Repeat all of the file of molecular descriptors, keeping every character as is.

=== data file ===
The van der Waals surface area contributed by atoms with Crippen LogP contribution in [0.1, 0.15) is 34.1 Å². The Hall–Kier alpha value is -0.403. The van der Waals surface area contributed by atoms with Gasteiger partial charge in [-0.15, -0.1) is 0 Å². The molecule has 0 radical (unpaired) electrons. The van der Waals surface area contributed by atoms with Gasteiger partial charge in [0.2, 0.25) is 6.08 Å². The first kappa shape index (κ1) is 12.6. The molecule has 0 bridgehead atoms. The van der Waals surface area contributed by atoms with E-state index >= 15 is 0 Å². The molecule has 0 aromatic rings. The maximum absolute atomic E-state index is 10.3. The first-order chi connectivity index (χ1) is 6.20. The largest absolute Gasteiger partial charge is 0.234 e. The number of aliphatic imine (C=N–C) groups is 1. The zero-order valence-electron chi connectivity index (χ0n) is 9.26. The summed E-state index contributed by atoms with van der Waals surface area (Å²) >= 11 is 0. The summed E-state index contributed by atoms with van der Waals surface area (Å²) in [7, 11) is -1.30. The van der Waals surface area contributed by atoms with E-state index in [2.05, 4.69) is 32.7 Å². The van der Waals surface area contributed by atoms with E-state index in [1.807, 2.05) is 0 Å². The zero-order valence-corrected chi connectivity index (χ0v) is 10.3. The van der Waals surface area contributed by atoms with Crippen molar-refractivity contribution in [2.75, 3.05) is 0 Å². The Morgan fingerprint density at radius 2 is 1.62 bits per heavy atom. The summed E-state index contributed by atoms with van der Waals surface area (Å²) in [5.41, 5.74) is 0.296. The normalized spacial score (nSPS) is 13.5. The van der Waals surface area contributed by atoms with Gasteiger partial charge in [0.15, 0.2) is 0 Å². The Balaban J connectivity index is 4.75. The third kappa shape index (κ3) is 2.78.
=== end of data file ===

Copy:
The van der Waals surface area contributed by atoms with Crippen LogP contribution in [0.1, 0.15) is 34.1 Å². The Hall–Kier alpha value is -0.403. The van der Waals surface area contributed by atoms with Gasteiger partial charge in [-0.15, -0.1) is 0 Å². The molecule has 0 radical (unpaired) electrons. The van der Waals surface area contributed by atoms with Gasteiger partial charge in [0.2, 0.25) is 6.08 Å². The first kappa shape index (κ1) is 12.6. The molecule has 0 bridgehead atoms. The van der Waals surface area contributed by atoms with E-state index >= 15 is 0 Å². The molecule has 0 aromatic rings. The maximum absolute atomic E-state index is 10.3. The first-order chi connectivity index (χ1) is 6.20. The largest absolute Gasteiger partial charge is 0.234 e. The number of aliphatic imine (C=N–C) groups is 1. The zero-order valence-electron chi connectivity index (χ0n) is 9.26. The summed E-state index contributed by atoms with van der Waals surface area (Å²) >= 11 is 0. The summed E-state index contributed by atoms with van der Waals surface area (Å²) in [7, 11) is -1.30. The van der Waals surface area contributed by atoms with E-state index in [2.05, 4.69) is 32.7 Å². The van der Waals surface area contributed by atoms with E-state index in [1.807, 2.05) is 0 Å². The zero-order valence-corrected chi connectivity index (χ0v) is 10.3. The van der Waals surface area contributed by atoms with Crippen molar-refractivity contribution in [2.75, 3.05) is 0 Å². The Morgan fingerprint density at radius 2 is 1.62 bits per heavy atom. The summed E-state index contributed by atoms with van der Waals surface area (Å²) in [5.41, 5.74) is 0.296. The normalized spacial score (nSPS) is 13.5. The van der Waals surface area contributed by atoms with Gasteiger partial charge in [0.15, 0.2) is 0 Å². The Balaban J connectivity index is 4.75. The third kappa shape index (κ3) is 2.78.